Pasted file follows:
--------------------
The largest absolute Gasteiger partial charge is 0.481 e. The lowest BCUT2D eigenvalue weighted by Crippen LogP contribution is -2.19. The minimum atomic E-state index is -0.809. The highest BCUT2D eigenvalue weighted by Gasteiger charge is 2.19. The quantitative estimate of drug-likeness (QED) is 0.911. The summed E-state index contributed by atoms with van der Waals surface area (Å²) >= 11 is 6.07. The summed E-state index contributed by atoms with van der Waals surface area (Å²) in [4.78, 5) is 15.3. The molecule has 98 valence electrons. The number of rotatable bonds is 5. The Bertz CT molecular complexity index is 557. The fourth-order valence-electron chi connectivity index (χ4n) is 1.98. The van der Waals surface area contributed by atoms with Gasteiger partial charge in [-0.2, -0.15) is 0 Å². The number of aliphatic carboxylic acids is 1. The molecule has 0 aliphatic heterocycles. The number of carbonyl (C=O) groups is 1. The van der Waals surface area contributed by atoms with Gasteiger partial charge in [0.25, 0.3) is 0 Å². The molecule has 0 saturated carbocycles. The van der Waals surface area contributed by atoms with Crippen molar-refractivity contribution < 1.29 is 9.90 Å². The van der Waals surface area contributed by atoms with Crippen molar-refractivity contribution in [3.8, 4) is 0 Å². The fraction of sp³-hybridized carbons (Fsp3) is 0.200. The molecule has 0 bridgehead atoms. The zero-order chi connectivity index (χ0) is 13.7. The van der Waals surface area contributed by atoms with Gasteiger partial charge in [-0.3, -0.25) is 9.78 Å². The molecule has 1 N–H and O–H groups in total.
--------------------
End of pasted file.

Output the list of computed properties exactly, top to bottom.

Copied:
The largest absolute Gasteiger partial charge is 0.481 e. The lowest BCUT2D eigenvalue weighted by Crippen LogP contribution is -2.19. The minimum atomic E-state index is -0.809. The highest BCUT2D eigenvalue weighted by Gasteiger charge is 2.19. The quantitative estimate of drug-likeness (QED) is 0.911. The summed E-state index contributed by atoms with van der Waals surface area (Å²) >= 11 is 6.07. The summed E-state index contributed by atoms with van der Waals surface area (Å²) in [4.78, 5) is 15.3. The molecule has 98 valence electrons. The number of rotatable bonds is 5. The Bertz CT molecular complexity index is 557. The fourth-order valence-electron chi connectivity index (χ4n) is 1.98. The van der Waals surface area contributed by atoms with Gasteiger partial charge in [-0.2, -0.15) is 0 Å². The number of aliphatic carboxylic acids is 1. The molecule has 0 aliphatic heterocycles. The number of carbonyl (C=O) groups is 1. The van der Waals surface area contributed by atoms with Gasteiger partial charge in [0.25, 0.3) is 0 Å². The molecule has 0 saturated carbocycles. The van der Waals surface area contributed by atoms with Crippen molar-refractivity contribution < 1.29 is 9.90 Å². The van der Waals surface area contributed by atoms with Crippen molar-refractivity contribution in [3.8, 4) is 0 Å². The fraction of sp³-hybridized carbons (Fsp3) is 0.200. The molecule has 0 bridgehead atoms. The zero-order chi connectivity index (χ0) is 13.7. The van der Waals surface area contributed by atoms with Gasteiger partial charge in [-0.3, -0.25) is 9.78 Å². The molecule has 1 N–H and O–H groups in total.